Tuesday, April 9, 2013

The Woman in Black

I remember going camping with my uncle when I was a kid. Late at night inside the tent after we put out the campfire and the lanterns, as my brother, father and I were settling in for sleep, my uncle would ask us the question that we had all had been waiting for. Do you want to hear a scary story? Of course we did. My uncle would tell us the best stories ever. It has been a long time since I have seen a good, down to earth haunted house/ghost story and "The Woman In Black" delivers. Daniel Radcliffe of "Harry Potter" fame and Ciarán Hinds ("The Debt," "Harry Potter and the Deathly Hallows: Part 2 "), star in this Gothic tale of a haunted mansion in an old seaside village with secret.

In the prologue of this tale we are shown a group of three young girls, probably 6 or 7 years-old having a tea party with their dolls as some suspenseful, driving music plays in the background. In unison the girls look off to the camera, but more to what is behind us, to something in the room with them. Also in unison, the girls stand up and as if hypnotized, walk over to the three glass attic windows, open them and walk out to a three story drop to the road below.
Based on a novel by English author Susan Hill, "The Woman In Black" starts out in similar fashion as Jonathan Harker did in "Dracula," as young solicitor Arthur Kipps is sent to a lonely village to settle the estate of the Eel Marsh House. Before embarking on this latest mission for his law firm, we see a little of Arthur's life, and find that he is already a tragic figure. A widower with a small boy, Joseph (Misha Handley), we catch glimpses of Arthur's sadness and pain. We also see that his job as a solicitor is in jeopardy and this mission is imperative to him and his child's financial welfare. Informing his son and his son's nanny that they will join him at the end of the week and spend the weekend together in the town of Crythin Gifford, where the Marsh mansion is. Upon arriving at the town, he finds the towns people, scared, closed-mouth, and generally rude. Arthur does find one ally in Sam Daily (Ciarán Hinds), a rich local who believes in progressive thought and that the town's people are just a bunch of superstitious bumpkins. Upon going to the Marsh estate Kipps starts to uncover the family secrets.

After spending time in the creepy haunted house that is Hogwarts, Radcliffe plays the part of Arthur well. In typical Hammer Films fashion, the mansion in this film is filled with plenty of creaks, squeaks, and things that go bump in the night. Unlike films of late that tend to go for the gross out, with tons of blood or horrific torture scenes, "The Woman In Black" instead relies on low deep music, strange whispered voices, children laughing the sound of children screaming, and Radcliffe's acting prowess to build the suspense and sense of foreboding doom. There are no cheap thrills. Like the ghost stories from when I was a kid, the tale is not only haunting, but, interesting enough to draw you in to want to find out why is this woman in her eternal mourning attire is haunting this village. Instead of coming out and telling Arthur and us, the audience, writer/director James Watkins ("Eden Lake") takes us along as Kipps sorts through the tons of papers left by owners of the house, Alice Drablow and her estranged sister, Jennet Humfrye. As it turns out, Alice forced her sister to give up her bastard child Nathaniel to her to raise as her own. The child dies in a carriage accident, and before hanging herself, Jennet swears vengeance from beyond the grave. Jennet takes revenge, as Daily's wife says during a spiritualistic trance (which seems to come upon her whenever her own deceased child's name is mentioned), that the woman in black tells the children to do things. As we piece the clues together, the legal papers that Alice filed against her sister Jennet about being mentally unstable, taking Jennet's child away, allowing the child to drown with the carriage, the towns peoples rude and somewhat violence against strangers lead us and the audience to understand the curse on the town and the surrounding area. As Sam sums up the curse for us; that if anyone sees the woman in black, children in the town die.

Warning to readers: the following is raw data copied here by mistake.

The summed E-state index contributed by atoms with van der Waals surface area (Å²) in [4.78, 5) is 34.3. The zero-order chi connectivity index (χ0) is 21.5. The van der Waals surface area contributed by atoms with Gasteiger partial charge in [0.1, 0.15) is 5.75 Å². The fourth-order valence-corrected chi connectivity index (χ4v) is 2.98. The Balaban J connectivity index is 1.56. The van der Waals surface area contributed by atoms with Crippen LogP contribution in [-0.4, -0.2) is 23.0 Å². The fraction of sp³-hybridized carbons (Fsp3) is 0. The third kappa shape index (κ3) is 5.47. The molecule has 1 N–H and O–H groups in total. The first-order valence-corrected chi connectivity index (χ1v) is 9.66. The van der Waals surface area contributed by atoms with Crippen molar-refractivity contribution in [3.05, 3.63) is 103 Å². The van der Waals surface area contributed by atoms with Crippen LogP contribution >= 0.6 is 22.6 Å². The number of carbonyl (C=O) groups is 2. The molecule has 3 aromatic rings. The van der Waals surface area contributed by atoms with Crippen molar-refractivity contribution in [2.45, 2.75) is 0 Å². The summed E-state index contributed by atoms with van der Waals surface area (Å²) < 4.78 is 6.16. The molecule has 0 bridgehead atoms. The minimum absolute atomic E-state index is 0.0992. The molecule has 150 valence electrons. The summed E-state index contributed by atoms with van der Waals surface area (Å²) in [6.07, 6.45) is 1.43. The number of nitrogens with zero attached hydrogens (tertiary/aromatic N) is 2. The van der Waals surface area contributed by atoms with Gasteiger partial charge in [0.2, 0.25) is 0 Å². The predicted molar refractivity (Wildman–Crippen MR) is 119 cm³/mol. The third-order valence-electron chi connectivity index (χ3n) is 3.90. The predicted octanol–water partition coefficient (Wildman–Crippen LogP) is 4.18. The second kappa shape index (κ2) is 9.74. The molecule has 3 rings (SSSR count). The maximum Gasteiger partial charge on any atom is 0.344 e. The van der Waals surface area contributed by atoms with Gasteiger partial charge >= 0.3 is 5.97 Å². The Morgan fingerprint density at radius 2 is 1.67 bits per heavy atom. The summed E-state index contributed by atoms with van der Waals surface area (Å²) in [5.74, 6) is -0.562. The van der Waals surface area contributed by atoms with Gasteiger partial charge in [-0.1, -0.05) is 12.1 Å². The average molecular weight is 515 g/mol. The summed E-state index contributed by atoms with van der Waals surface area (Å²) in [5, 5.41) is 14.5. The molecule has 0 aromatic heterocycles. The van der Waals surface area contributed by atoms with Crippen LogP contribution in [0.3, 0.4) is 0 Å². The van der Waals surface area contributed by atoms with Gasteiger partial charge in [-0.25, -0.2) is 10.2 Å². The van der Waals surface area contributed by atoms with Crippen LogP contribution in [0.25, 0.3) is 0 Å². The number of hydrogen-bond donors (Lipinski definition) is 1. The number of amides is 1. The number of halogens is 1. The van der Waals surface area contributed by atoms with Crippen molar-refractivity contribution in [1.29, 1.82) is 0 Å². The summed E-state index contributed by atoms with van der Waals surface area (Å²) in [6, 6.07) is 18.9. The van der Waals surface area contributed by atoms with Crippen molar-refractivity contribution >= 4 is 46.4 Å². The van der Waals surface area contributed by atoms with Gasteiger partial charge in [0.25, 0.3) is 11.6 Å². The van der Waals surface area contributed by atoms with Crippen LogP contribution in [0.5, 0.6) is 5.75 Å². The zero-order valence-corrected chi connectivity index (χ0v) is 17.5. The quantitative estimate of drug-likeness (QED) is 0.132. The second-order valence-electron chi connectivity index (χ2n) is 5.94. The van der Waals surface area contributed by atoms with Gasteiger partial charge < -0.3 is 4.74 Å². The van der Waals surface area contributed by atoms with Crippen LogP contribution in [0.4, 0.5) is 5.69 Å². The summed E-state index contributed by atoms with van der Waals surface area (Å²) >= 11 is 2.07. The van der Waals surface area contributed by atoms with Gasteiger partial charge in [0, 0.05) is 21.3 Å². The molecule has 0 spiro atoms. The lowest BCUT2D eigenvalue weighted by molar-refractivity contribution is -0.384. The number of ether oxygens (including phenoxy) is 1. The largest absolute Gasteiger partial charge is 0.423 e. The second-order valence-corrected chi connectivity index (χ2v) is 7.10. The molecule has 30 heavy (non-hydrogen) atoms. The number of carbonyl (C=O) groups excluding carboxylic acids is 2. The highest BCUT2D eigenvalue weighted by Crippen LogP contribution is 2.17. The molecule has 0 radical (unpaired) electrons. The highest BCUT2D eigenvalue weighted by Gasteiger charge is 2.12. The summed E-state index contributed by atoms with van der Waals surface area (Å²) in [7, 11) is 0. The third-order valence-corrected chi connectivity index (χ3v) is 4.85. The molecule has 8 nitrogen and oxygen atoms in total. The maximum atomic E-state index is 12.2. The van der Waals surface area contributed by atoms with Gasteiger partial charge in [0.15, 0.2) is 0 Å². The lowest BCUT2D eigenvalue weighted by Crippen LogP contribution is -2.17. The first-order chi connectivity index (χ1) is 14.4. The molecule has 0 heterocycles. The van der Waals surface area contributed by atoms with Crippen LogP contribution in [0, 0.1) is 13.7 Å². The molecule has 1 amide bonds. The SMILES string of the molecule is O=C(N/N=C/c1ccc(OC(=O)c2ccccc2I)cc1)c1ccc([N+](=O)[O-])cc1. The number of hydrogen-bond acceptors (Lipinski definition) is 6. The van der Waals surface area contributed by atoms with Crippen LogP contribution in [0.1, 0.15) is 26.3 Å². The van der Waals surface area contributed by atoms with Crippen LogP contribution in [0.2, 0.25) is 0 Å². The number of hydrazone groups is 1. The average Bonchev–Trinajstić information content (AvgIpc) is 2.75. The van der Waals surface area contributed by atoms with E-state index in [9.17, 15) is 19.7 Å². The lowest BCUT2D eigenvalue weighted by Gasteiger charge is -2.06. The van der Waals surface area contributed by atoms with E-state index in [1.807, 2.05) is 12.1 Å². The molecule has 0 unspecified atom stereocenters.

This is not a straight adaptation of Susan Hill's 1983 novel, or on the 1989 television adaptation. Watkins' take on this film is more of a re-imagining of the story. The plot differs in many ways, however, those differences make this version compelling, suspenseful, and as one movie goer described, "the film was like being on a roller coaster, or like having wild sex, my heart was pounding." For horror film aficionados, one sees scenes from "Dracula," in the way the town's people act toward Arthur. In some places I almost imagined the villagers warding him off with the sign of the cross, but that would be too obvious. Tim Maurice-Jones's shots of the dreary overcast, and the fog, rolling in around the mansion, with all the overgrowth of vegetation around the headstones that seem to surround the haunted house create exactly the right atmosphere for this film. The mansion itself is almost perfect. In some ways reminds me of the haunted mansion at Disneyland. At one hour and forty minutes, the film doesn't drag, due to the tight editing. Dressed in attire that date somewhere near the turn of the 20th century, both Radcliffe's, and Hind's interaction together as well as their interaction with the things that go bump, work well to convince the audience that you should be scared and that reason is right behind you.

Movie Data

Genre: Horror, Thriller
Year: 2012
Staring: Daniel Radcliffe,Ciarán Hinds
Director: James Watkins
Producer(s)Simon Oakes, Brian Oliver,Richard Jackson
Writer: James Watkins
Rating: PG-13

Running Time: 95 minutes
Release Date: 3/2/2012

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